Last edited: May 15, 2004

Singapore Poll Finds Tolerance

Planet Out News, May 24, 2000

Summary: A survey by activists proves that the people are way ahead of the government, especially when it comes to the family value of unconditional love.

Sparked by a government official's televised remarks a year-and-a-half ago that the status of homosexuality is "a question of what society considers acceptable," a Singapore gay and lesbian group and their non-gay allies have carried out a first-of-its-kind survey there that demonstrates a high level of tolerance. The public may be ahead of the government in judging what's considered "acceptable": a current government program called Singapore 21 is designed to increase participation in society bears the slogan "Everyone counts," yet two-and-a-half weeks after applying for a public entertainment permit for a May 28 rally, there's still been no response from police to the group People Like Us, which for three years has been denied official status.

In April and May, volunteers surveyed 251 Singaporeans on the streets of several different districts and another 240 online. While the survey announced May 22 is not entirely scientific, all respondents were at least 16 years old, and their distribution among Singapore's major ethnic groups (Chinese, Malay and Indian) matches the national profile. The group estimates the margin of error at four to six percent. They described their findings as, "an important threshold providing a sense of where Singaporeans stand with respect to such issues. The findings here can be seen as 'leading indicators' to the way Singapore social opinion is likely to evolve in the years ahead."

First the poll inquired about acceptance of gay and lesbian family members. Among respondents on the street, 46% said they would accept a gay brother or lesbian sister although it might take some time, while 26% said they never could; 41% said they would accept a gay son or lesbian daughter, while 35% said they never could. Not surprisingly, Internet respondents were more liberal: 74% said they would accept a gay brother or lesbian sister, while 9% said they never could; 66% said they would accept a gay son or lesbian daughter, while 13% said they never could. The group's interpretation was that, "Singaporeans appear to be pragmatic about the issue. These findings suggest that they value family ties highly enough to accommodate gay siblings and children within the fold."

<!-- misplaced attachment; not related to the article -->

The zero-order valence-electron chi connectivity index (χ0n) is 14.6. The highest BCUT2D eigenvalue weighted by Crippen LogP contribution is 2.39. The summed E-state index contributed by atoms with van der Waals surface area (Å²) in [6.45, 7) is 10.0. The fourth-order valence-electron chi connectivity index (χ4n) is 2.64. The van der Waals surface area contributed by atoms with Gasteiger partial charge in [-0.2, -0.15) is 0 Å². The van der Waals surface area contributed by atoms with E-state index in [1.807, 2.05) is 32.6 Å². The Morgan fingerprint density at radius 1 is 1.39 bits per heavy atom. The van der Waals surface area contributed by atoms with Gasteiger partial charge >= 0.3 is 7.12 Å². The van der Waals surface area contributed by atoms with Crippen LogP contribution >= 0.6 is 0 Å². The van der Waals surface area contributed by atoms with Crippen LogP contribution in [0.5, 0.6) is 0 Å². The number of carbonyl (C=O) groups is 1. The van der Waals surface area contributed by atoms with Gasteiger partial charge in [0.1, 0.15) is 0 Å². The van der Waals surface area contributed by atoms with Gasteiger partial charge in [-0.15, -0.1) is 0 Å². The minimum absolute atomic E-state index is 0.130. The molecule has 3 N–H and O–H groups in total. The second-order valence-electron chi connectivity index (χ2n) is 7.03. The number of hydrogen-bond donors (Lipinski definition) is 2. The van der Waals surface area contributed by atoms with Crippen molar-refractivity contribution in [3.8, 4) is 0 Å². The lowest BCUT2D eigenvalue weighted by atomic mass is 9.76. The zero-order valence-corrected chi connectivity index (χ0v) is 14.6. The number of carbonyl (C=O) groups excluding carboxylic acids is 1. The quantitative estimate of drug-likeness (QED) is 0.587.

Then respondents were asked about employment discrimination against gays and lesbians. It was opposed by 74% of those on the street and 83% of those online.

Finally, the survey asked about the current "crimes against nature" law, which most other former British colonies have long since repealed but which in Singapore prescribes punishments as harsh as life imprisonment. Recently a heterosexual male was convicted of sodomy against his former girlfriend, but acts between two women have never been prosecuted. Specifically, respondents were asked if they believed that oral sex between homosexual adults in private should be restricted. Restrictions were opposed by 39% of those interviewed on the street and supported by 29%. Among Internet respondents, fully 78% opposed restrictions and only 16% supported them.

People Like Us spokesperson Alex Au, 47, told the South China Morning Post that, "I am not surprised. In coming out, I have met nothing but friendliness and open-mindedness." His group attempts to represent the interests of what it estimates to be "some 150,000 to 300,000 Singaporeans who feel alienated from the state" on issues of sexuality, and he remarked to Agence France Presse, "How do we expect gay Singaporeans to feel passionate about Singapore if they perceive that they suffer discrimination, legal and social, in this country?"

Earlier Au observed in a statement that, "In the thinking cosmopolitan society Singapore aspires to be, the gay issue cannot be brushed aside." But it can and has been suppressed in the media by the highly censorious national government, including the recent kiss between two women on Ally McBeal.

[Home] [World] [Singapore]